Prayers amidst turmoil

During what has turned into a very difficult day in the life of our nation, these prayers may be helpful to you. They are taken from pages 814-835 of the Book of Common Prayer. Some are slightly edited, and their numbers are retained here.

4. For Peace
Eternal God, in whose perfect kingdom no sword is drawn
but the sword of righteousness, no strength known but the
strength of love: So mightily spread abroad your Spirit, that
all peoples may be gathered under the banner of the Prince
of Peace, as children of one Father; to whom be dominion
and glory, now and for ever. Amen.

6. For our Enemies
O God, the Father of all, whose Son commanded us to love
our enemies: Lead them and us from prejudice to truth:
deliver them and us from hatred, cruelty, and revenge; and in
your good time enable us all to stand reconciled before you,
through Jesus Christ our Lord. Amen.

18. For our Country
Almighty God, who hast given us this good land for our
heritage: We humbly beseech thee that we may always prove
ourselves a people mindful of thy favor and glad to do thy will.
Bless our land with honorable industry, sound learning, and
pure manners. Save us from violence, discord, and confusion;
from pride and arrogance, and from every evil way. Defend
our liberties, and fashion into one united people the multitudes
brought hither out of many kindreds and tongues. Endue
with the spirit of wisdom those to whom in thy Name we entrust
the authority of government, that there may be justice and
peace at home, and that, through obedience to thy law, we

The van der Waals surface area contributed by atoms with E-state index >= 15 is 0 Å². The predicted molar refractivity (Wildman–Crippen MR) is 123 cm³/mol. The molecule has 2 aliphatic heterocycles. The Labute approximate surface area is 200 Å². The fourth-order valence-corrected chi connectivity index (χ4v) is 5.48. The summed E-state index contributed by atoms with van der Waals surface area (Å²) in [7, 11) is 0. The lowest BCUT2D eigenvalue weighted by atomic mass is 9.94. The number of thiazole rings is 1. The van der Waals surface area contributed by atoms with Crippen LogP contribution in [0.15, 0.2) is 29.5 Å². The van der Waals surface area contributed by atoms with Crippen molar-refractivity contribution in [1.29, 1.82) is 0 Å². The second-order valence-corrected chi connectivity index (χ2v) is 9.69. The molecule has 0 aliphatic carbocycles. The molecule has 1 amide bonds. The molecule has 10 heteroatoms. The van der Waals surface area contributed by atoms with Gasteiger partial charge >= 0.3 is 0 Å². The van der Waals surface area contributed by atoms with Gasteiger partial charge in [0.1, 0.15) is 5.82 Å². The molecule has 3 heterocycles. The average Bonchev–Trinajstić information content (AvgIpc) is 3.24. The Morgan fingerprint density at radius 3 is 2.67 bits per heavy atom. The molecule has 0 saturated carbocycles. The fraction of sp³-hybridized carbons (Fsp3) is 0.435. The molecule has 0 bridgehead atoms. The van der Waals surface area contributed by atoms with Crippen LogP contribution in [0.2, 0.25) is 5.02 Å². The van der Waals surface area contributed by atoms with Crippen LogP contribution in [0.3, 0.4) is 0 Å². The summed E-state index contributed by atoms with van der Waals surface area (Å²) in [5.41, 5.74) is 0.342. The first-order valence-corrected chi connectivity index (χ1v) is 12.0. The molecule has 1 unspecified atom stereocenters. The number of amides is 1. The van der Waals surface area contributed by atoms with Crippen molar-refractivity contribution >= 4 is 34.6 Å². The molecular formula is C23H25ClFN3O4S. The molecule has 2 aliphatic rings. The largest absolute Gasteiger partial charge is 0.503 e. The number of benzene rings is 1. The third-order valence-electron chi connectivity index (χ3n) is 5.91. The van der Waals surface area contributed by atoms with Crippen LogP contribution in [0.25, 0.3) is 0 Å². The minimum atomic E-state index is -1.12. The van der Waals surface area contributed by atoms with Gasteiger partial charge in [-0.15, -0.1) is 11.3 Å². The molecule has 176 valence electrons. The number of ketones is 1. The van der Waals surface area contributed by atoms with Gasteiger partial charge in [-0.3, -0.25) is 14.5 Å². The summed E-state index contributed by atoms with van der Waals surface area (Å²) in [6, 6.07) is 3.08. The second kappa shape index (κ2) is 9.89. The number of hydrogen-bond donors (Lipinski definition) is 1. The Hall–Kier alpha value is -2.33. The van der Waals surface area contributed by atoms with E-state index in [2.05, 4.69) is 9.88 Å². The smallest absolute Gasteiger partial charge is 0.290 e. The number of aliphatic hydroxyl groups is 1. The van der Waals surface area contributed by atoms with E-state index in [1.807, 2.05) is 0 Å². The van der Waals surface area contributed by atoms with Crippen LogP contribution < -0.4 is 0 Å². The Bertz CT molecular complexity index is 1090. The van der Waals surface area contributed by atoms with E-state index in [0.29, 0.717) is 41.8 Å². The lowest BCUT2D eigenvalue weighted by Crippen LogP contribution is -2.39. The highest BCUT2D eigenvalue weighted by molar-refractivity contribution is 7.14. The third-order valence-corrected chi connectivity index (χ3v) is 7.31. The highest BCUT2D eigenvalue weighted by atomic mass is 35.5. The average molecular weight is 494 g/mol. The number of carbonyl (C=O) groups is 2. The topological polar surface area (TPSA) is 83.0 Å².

may show forth thy praise among the nations of the earth.
In the time of prosperity, fill our hearts with thankfulness,
and in the day of trouble, suffer not our trust in thee to fail;
all which we ask through Jesus Christ our Lord. Amen.

19. For the President of the United States and all in Civil Authority
O Lord our Governor, whose glory is in all the world: We
commend this nation to thy merciful care, that, being guided
by thy Providence, we may dwell secure in thy peace. Grant
to the President of the United States, the Governors of the
States, and to all in authority, wisdom and strength
to know and to do thy will. Fill them with the love
of truth and righteousness, and make them ever mindful
of their calling to serve this people in thy fear; through Jesus
Christ our Lord, who liveth and reigneth with thee and the
Holy Spirit, one God, world without end. Amen.

20. For Congress or a State Legislature
O God, the fountain of wisdom, whose will is good and
gracious, and whose law is truth: We beseech thee so to guide
and bless our Senators and Representatives in Congress
assembled, that they may enact such laws as shall please thee,
to the glory of thy Name and the welfare of this people;